Thomson Reuters, Legal, sets new precedent for search performance.
by Tara Swords, May 2010
In 1872 a traveling salesman and his brother started a family business in St. Paul, Minnesota. The goal of West Publishing was humble when viewed through today’s lens but ambitious at the time: to make the latest legal opinions and summaries available to attorneys practicing in Minnesota and Wisconsin. After all, court decisions are guided by established legal precedent, so attorneys who don’t have the latest court opinions could waste their time arguing cases based on outdated precedents. Almost 140 years later, it’s easy to imagine that John and Horatio West would be awed to see their fledgling company as the cornerstone of a US$3.6 billion legal business with more than 14,300 employees and one of the best-known brands in the U.S. legal industry: Westlaw.
Launched in 1975 by West two decades prior to that company’s acquisition by Thomson Reuters, Legal, Westlaw is an online legal research service that contains more than 32,000 databases packed full of cases, statutes, synopses, treatises, best practices, news articles, and public records. Its customers include attorneys and information professionals at firms of all sizes, individual practitioners, corporate counsel, government lawyers, and law schools.
Westlaw and its datacenters are a major part of the Thomson Reuters Professional division, where Rick King is chief technology officer. “This is the database that is the authoritative version of the law in the United States,” says King of Westlaw. “Courts, lawyers, defendants, and prosecutors all rely on it.”
It’s difficult to overstate the industry’s familiarity with Westlaw. As one practicing attorney says, everyone in the legal field knows it.
“Lawyers constantly use it,” says Robert J. Ambrogi, a Rockport, Massachusetts, attorney who uses Westlaw often. “Whenever you’re facing a legal issue, from a new client walking through the door to drafting a new document, you need to know the most current law and what the courts have said about it. It’s a matter of researching not just the historical law but what’s the latest. Have there been any cases in the last day or week or month to change my understanding of this issue?”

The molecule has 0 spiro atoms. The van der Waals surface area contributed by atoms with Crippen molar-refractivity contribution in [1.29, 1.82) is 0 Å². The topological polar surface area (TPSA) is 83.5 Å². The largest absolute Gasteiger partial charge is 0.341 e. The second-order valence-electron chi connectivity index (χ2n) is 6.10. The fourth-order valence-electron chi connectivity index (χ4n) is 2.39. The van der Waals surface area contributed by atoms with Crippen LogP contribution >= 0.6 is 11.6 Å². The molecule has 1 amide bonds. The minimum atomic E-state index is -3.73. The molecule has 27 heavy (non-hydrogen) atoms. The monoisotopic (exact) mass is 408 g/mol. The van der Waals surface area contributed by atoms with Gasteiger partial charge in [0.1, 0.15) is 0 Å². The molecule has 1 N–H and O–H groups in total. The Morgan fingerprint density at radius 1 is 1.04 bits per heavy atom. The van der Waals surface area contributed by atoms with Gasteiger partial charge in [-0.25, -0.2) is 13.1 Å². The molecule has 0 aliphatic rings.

A million times a day, Westlaw provides those answers.
A Major Overhaul
About five years ago, the team at Thomson Reuters, Legal, began dreaming up the next iteration of its Westlaw application: WestlawNext. The Web had changed the nature of search and was itself evolving every day. Although Westlaw claims a healthy market share lead on its main competitor, decision-makers at the company knew that it would be foolish to rest on their laurels.
“It really was an excellent opportunity to clean up the stack and optimize around Web 2.0 and where the internet is going in the future,” says Cary Felbab, vice president of new product technology at Thomson Reuters, Legal. “We wanted to deliver the performance and capabilities that our customers are going to demand from us.”
The team at Thomson Reuters, Legal, would eventually face the challenge of designing the right hardware and software architectures to power this massive project. But the first challenge was fundamental: creating a search algorithm that was as close to a mind reader as possible.
With the advent of Google, users have come to expect speedy, accurate searches. But compared to the typical internet search, legal research is a different animal. Felbab offers an example: Imagine that a fan wants to know Madonna’s birthday. Thousands of Websites have that data, and a search engine needs to find only one of them. But legal research, Felbab says, is like trying to put together a puzzle without knowing what the finished picture will look like.
“You don’t know how big the puzzle is, you don’t know what all the pieces are, and there often isn’t a single source that answers the entire question,” Felbab says. “Often the challenge for users is ‘how do I know if I have everything I need?’”
Even before formal work began on architecting WestlawNext, the research and development team was at work creating a highly intelligent, proprietary algorithm—elements of which the company began patenting in 2004. The team enlisted practicing attorneys to spend several hours researching legal issues and identifying the documents that were most relevant. Then the researchers ran their latest algorithm to see whether a user could produce in five minutes the same work the attorneys had previously found in five hours. Research scientists and software developers tweaked the code over and over again, until the desired documents were among the first search results returned.
In addition to mastering the search algorithm, the team created a sleeker, more modern interface that would appeal to today’s users. Other features improve the workflow and help customers keep better track of what they’ve found and how it might affect their work product.
For example, not only does WestlawNext allow users to set up folders where they can drag and store documents relevant to their work, but the system continually monitors those documents and alerts users to changes in the legal status of the underlying cases and whether they still are “good law.”